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Message to kiwis from road safety authorities

Road safety news

New Zealand’s road safety authorities are urging Kiwis to back the vision of an New Zealand where deaths and serious injuries on our roads are not inevitable, and to support the changes being made to significantly reduce serious crashes and save lives.

“With more than a week still left in 2022, over 350 people have already lost their lives from crashes on our roads. Every one of those deaths is a tragedy for the families and communities affected, and on top of that loss thousands more people have been seriously injured in crashes. Tragically, many of these deaths and serious injuries are the result of simple mistakes, and they can be prevented by creating a system that is more forgiving, where people don’t pay with their lives when someone makes a simple mistake.

“New Zealand’s Road to Zero strategy and action plan is focussed on making the changes needed to create that safe system for New Zealand. Every action delivered through Road to Zero is aimed at reducing the pain and suffering which road crashes inflict on our communities and our whānau,” says Kane Patena, NZ Transport Agency (NZTA) Director of Land Transport.

Mr Patena says NZTA, NZ Police and the Ministry of Transport will be focussed on delivering a wide range of safety improvements and other actions in 2023 to make progress towards the Road to Zero target of a 40% reduction in deaths and serious injuries on New Zealand roads by 2030.

“In 2023 New Zealanders will see the installation of more life-saving side and median barriers, more Police enforcement targeting unsafe driving, safe speed limits on our roads, promotion of safe vehicles and the delivery of more infrastructure to make our towns and cities safe for people walking and riding bikes. All of these things will make a difference for a safe New Zealand, and we need New Zealanders to support this important work,” Mr Patena says.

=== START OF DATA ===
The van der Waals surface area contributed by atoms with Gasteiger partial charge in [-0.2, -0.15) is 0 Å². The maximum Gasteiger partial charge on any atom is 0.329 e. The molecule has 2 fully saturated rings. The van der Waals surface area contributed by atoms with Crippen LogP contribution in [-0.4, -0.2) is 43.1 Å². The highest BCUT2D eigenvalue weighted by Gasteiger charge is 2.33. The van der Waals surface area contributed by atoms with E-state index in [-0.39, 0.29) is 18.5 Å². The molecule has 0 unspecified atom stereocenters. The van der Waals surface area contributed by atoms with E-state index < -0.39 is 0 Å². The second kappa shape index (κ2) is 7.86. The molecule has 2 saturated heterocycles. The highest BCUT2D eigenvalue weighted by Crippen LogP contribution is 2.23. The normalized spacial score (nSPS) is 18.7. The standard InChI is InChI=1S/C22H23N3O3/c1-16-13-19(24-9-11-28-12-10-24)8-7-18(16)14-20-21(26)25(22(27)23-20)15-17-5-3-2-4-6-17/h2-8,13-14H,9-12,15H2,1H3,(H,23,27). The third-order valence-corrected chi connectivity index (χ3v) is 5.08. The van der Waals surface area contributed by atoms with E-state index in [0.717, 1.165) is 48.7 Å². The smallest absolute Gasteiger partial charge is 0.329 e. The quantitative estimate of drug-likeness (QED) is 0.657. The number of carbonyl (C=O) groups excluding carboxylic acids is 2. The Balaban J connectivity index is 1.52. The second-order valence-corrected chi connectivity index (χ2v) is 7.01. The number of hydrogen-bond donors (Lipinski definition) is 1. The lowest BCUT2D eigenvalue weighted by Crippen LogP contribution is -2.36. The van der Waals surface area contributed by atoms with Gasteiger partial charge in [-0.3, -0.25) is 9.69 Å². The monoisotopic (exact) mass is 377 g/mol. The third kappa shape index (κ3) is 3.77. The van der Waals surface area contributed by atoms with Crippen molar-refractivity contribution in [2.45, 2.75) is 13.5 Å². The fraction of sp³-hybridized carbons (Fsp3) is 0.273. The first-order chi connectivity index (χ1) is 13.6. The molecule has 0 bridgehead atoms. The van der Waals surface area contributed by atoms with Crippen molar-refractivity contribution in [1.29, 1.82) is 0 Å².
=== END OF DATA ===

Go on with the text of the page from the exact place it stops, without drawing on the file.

Bryan Sherritt, Director Road to Zero, Ministry of Transport, says it’s crucial that momentum continues in delivering the current programme of work across Road to Zero.

“We’ve made a good start to rolling out safety improvements, but we also acknowledge that there is a lot more work to do, and the next few years will be absolutely critical to our success. The level of trauma on our roads this year is a tragic and sobering reminder of the work that remains to be done. It’s crucial that we maintain our focus on creating a safe system where the responsibility for safety is shared amongst those who design, build, manage and use the roads and vehicles,” says Mr Sherritt.

Moving into the end-of year holiday period, NZ Police Assistant Commissioner Bruce O’Brien stresses the importance of everyone making safe driving choices, as well as planning ahead for safe holiday journeys.

“We’re seeing New Zealanders returning to regular routines following the past few years of disruption, and summer holiday road trips to visit friends and whānau are no exception. More of us are getting out on the roads and Police will be working hard to keep everyone safe,” says Assistant Commissioner O’Brien.